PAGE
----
- For admission to clinical practice, a 2.75 overall grade point average is required. Students must complete a degree audit with the Office of the Registrar and meet periodically with their education advisers for a check on their advancement through the Gateways, academic progress, and verification of successful completion of the appropriate sections of the NMTA exam. Prospective candidates should discuss this requirement with their education advisers. Candidates for placement in student teaching will file a formal application on Chalk and Wire prior to midterm of the preceding semester before they can be considered to begin student teaching. Prerequisites for advancement to student teaching (Field-Based III) are: A 2.75 overall grade point average; Required major courses, up to those for the final semester; All teacher licensure general education requirements; Secondary education minors: 24 credits in the academic major and 20 credits in the academic minor (if applicable), with an overall minimum GPA of 2.75; A passing score on all required New Mexico Teacher Assessment; and The application for Student Teaching on Chalk and Wire, with these additional requirements: A degree audit signed by the program advisers; Appropriate disposition assessments from designated classes; and Appropriate reference letters with documented dispositions.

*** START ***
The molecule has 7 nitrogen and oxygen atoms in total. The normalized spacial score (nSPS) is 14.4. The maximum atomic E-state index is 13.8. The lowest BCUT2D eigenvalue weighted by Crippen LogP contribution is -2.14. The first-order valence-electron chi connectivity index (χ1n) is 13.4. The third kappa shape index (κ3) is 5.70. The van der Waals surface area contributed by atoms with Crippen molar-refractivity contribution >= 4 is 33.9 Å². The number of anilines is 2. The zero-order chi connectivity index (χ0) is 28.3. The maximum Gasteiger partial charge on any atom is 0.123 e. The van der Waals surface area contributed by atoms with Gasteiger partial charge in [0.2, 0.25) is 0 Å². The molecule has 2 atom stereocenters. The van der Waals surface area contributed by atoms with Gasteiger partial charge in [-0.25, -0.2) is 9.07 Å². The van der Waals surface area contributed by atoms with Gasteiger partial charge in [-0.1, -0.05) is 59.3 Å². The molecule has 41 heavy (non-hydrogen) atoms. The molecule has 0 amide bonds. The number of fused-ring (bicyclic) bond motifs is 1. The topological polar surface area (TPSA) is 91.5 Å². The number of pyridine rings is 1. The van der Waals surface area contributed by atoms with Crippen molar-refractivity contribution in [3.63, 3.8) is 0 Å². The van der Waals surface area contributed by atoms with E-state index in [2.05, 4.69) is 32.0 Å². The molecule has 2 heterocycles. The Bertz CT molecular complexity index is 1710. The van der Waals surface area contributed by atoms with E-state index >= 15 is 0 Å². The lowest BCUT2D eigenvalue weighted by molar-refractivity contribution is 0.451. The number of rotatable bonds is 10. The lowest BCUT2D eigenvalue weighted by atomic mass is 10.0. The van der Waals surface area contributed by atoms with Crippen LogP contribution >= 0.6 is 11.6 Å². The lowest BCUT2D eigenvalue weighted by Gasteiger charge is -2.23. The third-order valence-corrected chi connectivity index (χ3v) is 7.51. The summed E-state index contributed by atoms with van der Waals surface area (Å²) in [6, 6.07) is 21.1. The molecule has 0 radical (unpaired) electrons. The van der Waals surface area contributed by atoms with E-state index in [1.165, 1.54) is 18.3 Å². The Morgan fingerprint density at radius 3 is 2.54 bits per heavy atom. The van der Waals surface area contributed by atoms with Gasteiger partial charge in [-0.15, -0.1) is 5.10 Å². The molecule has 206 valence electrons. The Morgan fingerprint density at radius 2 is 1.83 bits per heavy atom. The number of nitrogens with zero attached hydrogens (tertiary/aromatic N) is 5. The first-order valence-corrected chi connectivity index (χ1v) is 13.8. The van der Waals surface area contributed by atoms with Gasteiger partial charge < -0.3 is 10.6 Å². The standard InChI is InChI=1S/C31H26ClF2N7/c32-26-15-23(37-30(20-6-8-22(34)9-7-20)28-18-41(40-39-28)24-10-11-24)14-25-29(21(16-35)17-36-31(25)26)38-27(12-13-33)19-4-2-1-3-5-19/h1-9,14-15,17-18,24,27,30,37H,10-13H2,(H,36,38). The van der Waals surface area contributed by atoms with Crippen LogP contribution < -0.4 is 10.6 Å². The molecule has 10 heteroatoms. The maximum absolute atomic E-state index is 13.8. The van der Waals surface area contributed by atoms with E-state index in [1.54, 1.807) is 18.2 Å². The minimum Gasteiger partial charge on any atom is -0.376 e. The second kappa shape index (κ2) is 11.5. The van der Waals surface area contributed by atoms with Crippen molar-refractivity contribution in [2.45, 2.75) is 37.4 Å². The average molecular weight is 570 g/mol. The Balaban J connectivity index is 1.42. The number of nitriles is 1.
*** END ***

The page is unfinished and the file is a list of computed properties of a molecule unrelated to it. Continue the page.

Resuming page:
The director of student teaching and each teaching discipline’s program committee will review the applications for approval, and those students whose applications are denied may appeal to the Office of the Dean.
Students who graduate from NMHU with degrees in Special Education are prepared to teach children in the P12 school years with special education or gifted education needs. They often take positions as special education teachers working with exceptional students and their families. They may also be employed as case managers who manage Individual Education Plans (IEPs).
Students who graduate from NMHU with degrees in Elementary/Special Education are prepared to teach children in the P12 school years with special education or elementary education needs.